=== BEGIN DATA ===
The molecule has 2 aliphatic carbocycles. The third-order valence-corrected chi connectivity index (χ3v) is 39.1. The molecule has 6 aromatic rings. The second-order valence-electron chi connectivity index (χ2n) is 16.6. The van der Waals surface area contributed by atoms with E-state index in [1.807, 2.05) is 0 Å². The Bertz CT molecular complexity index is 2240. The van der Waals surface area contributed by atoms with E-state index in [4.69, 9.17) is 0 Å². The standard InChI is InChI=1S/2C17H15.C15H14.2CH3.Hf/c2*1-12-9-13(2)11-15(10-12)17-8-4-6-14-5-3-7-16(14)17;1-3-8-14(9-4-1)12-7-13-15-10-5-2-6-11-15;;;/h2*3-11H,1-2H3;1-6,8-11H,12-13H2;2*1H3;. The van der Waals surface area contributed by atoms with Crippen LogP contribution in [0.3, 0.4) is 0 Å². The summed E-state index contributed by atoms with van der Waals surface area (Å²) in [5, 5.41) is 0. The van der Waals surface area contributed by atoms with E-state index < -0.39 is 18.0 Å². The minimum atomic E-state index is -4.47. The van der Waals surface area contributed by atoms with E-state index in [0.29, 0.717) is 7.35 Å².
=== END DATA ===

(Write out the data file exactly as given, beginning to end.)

The molecule has 2 aliphatic carbocycles. The third-order valence-corrected chi connectivity index (χ3v) is 39.1. The molecule has 6 aromatic rings. The second-order valence-electron chi connectivity index (χ2n) is 16.6. The van der Waals surface area contributed by atoms with E-state index in [1.807, 2.05) is 0 Å². The Bertz CT molecular complexity index is 2240. The van der Waals surface area contributed by atoms with E-state index in [4.69, 9.17) is 0 Å². The standard InChI is InChI=1S/2C17H15.C15H14.2CH3.Hf/c2*1-12-9-13(2)11-15(10-12)17-8-4-6-14-5-3-7-16(14)17;1-3-8-14(9-4-1)12-7-13-15-10-5-2-6-11-15;;;/h2*3-11H,1-2H3;1-6,8-11H,12-13H2;2*1H3;. The van der Waals surface area contributed by atoms with Crippen LogP contribution in [0.3, 0.4) is 0 Å². The summed E-state index contributed by atoms with van der Waals surface area (Å²) in [5, 5.41) is 0. The van der Waals surface area contributed by atoms with E-state index < -0.39 is 18.0 Å². The minimum atomic E-state index is -4.47. The van der Waals surface area contributed by atoms with E-state index in [0.29, 0.717) is 7.35 Å².